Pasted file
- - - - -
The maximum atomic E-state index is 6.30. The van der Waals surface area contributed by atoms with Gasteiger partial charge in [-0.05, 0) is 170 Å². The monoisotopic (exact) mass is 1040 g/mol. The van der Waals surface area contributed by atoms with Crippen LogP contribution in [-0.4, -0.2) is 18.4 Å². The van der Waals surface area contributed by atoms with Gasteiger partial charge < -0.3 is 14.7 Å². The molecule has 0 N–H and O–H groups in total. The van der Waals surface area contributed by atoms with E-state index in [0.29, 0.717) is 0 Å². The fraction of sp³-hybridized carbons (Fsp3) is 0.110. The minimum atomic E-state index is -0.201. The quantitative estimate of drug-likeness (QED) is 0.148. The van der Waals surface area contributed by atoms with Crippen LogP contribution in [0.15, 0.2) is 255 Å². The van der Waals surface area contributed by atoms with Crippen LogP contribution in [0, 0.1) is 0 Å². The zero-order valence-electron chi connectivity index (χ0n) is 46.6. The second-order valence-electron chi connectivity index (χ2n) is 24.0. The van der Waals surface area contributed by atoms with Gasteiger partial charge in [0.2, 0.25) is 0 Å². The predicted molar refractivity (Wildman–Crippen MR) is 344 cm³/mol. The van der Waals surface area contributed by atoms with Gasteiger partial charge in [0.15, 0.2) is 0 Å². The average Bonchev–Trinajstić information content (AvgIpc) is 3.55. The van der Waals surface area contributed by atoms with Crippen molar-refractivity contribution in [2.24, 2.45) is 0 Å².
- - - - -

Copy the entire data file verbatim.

The maximum atomic E-state index is 6.30. The van der Waals surface area contributed by atoms with Gasteiger partial charge in [-0.05, 0) is 170 Å². The monoisotopic (exact) mass is 1040 g/mol. The van der Waals surface area contributed by atoms with Crippen LogP contribution in [-0.4, -0.2) is 18.4 Å². The van der Waals surface area contributed by atoms with Gasteiger partial charge < -0.3 is 14.7 Å². The molecule has 0 N–H and O–H groups in total. The van der Waals surface area contributed by atoms with E-state index in [0.29, 0.717) is 0 Å². The fraction of sp³-hybridized carbons (Fsp3) is 0.110. The minimum atomic E-state index is -0.201. The quantitative estimate of drug-likeness (QED) is 0.148. The van der Waals surface area contributed by atoms with Crippen LogP contribution in [0.15, 0.2) is 255 Å². The van der Waals surface area contributed by atoms with Crippen LogP contribution in [0, 0.1) is 0 Å². The zero-order valence-electron chi connectivity index (χ0n) is 46.6. The second-order valence-electron chi connectivity index (χ2n) is 24.0. The van der Waals surface area contributed by atoms with Gasteiger partial charge in [0.2, 0.25) is 0 Å². The predicted molar refractivity (Wildman–Crippen MR) is 344 cm³/mol. The van der Waals surface area contributed by atoms with Gasteiger partial charge in [0.15, 0.2) is 0 Å². The average Bonchev–Trinajstić information content (AvgIpc) is 3.55. The van der Waals surface area contributed by atoms with Crippen molar-refractivity contribution in [2.24, 2.45) is 0 Å².